Sex. Feminism. Lesbian Werewolves.

This Writer’s Brain

Posted on Jun 1, 2014 in Blog, Publishing, Writing | 9 comments

The 1st draft of my 3rd book, Girl Sex 101, is done and off to my editor and illustrator. (Learn more about the book here)

I’ve been “done” for a week, and I’m going a little nuts. Yes, there’s more to do, but this is the weird lull that after 3 books I’ve grown to hate. An efficient writer/publisher would use this downtime to work on press releases, tweak the production calendar, and cross all the paperwork “t’s”. I’ve done it before. But for this book, my circumstances are different. I now have a day job which is all about paperwork and crossing “t’s”. I’ve found it difficult to switch gears from work stuff to non-creative book stuff. In learning to retrain myself for a day job after 5 years of freelancing, my brain feels like a sieve. I’m letting emails go unanswered, forgetting to open my mail, and missing appointments.

Last night I couldn’t sleep at all, so I’m at nearly 24 hours of wakefulness as I type these words. There will be typos and awkward syntax. Of that you can be sure.

The completion of a draft creates a void. It’s common practice (and common sense) for a writer to let a completed draft simmer for a little while before revisiting for a 1st edit. In the case of Girl Sex 101, our publishing schedule means the draft went out in chunks to my illustrator kd diamond, who is laying out the book then sending it to Carol Queen, the editor. While I certainly have things I can polish or adjust in the meantime, the first part of my job is complete.

The problem now is, what exactly do I do with myself? Fold the laundry that’s been sitting in a pile on the sofa for two weeks? Finally unpack from WisCon? Finish cleaning off my desk? Install that lamp in the kitchen? Actually see my non-writing friends? I certainly have plenty to do. But my ability to organize these tasks into any relevant flow is weak.

When I completed Hungry Ghost on New Year’s Eve 2012, I remember the void well. I took myself out to sushi, and brought a book that I didn’t read. I stared at my food, off into the distance, and just let the world wash over me. It was like turning off a faucet and watching it stem to a trickle and drip. There was an eerie silence in my mind that was used to being taken up by story. I came home after dinner, drew myself a bath, and promptly picked a fight with my partner. That gave me a solid week of processing to do. It was one way to fill the void.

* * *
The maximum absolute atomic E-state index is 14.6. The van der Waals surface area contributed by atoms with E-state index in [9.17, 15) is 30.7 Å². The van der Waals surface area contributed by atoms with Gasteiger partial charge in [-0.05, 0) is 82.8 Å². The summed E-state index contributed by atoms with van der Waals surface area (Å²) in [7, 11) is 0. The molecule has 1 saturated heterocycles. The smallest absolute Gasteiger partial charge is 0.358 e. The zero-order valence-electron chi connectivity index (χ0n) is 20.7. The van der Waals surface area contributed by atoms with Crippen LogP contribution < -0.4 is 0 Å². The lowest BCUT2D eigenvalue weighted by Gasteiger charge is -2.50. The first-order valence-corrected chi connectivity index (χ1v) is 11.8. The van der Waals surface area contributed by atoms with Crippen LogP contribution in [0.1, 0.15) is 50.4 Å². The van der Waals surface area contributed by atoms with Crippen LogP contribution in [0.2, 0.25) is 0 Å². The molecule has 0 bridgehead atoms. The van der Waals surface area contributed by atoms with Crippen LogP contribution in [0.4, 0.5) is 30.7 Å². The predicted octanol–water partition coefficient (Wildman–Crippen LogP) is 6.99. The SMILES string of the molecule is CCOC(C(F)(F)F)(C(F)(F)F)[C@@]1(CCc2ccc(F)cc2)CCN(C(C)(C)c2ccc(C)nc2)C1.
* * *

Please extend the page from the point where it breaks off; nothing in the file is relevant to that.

This time, resolute not to create drama in my personal life to balance the drama of my characters, I just turned off the faucet and dove into other things like making friend dates and exercise. Good things, in theory. But the faucet isn’t really off. A pipe fitting seems to have gone loose. I have drips and dribbles in all sorts of places. Last night as I lay beside my snoring partner, trying and failing to fall asleep, I felt the seepage. Three stories at once, processing my screenplay-in-progress, my next can’t-wait-to-write novel, and –oh yeah– my life. I tried pleasure reading (Palaniuk’s splendid Diary), which was a huge mistake. Each stylish choice he made only wrenched my creative brain pipes open more.

I was only able to notice this was a pattern during a mega-late-night conversation with a roommate. As we both bemoaned our brains’ inabilities to stick to business hours, I realized I was feeling the void. This is where the plumbing metaphor fails. Perhaps an exercise one is more apt. It’s like when you’re on the stationary bike for so long, your legs don’t know how to work when you try to stand still. After 5 solid years of writing, where working on a book is both my profession and my leisure, my brain isn’t sure how to work when not planning, drafting, writing, or revising a book. Thankfully (?) this lull only seems to happen for 2 to 3 weeks during each book. As soon as the book is off to the printers, I dive gleefully into the next.

I’m practicing letting it happen now. I’m trying not to judge myself for looking like death with smeared eyeliner. I’m hoping sleep will come eventually, if not this afternoon, then later tonight.

In the meantime, I wonder, how is it for you? Writers, artists, creators of all kinds. When you turn off the faucet, does it burst at the seams? Or can you wrangle it and find the peace within the silence?



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  1. D. Moonfire

    For me, there is always a grieving process when a project ends. You are no longer obsessing about it, more so with that “just five thousand more words and I’m done!” panic at the end. I call it a grieving process because it has the same empty feeling as losing someone, something you’ve worked on for so long is suddenly gone and you have to walk away.

    I actually plan for it now. The first week after is just to do… nothing. Play video games, go on a walk, learn something new. Or just laying in the bed staring at the ceiling. Knowing that it happens helps a lot, because you don’t feel (as) guilty about “doing nothing.” It is a healing and recovery process and something that is perfectly natural… so it’s not wrong. 🙂

    In the second week, I start on those things I’ve been ignoring. Emails, website updates. I’m terrible at self-marketing, so can’t say I do that. Sometimes I start a new programming project or just play it by ear.

    Eventually, by the third week, I’m on a new project.

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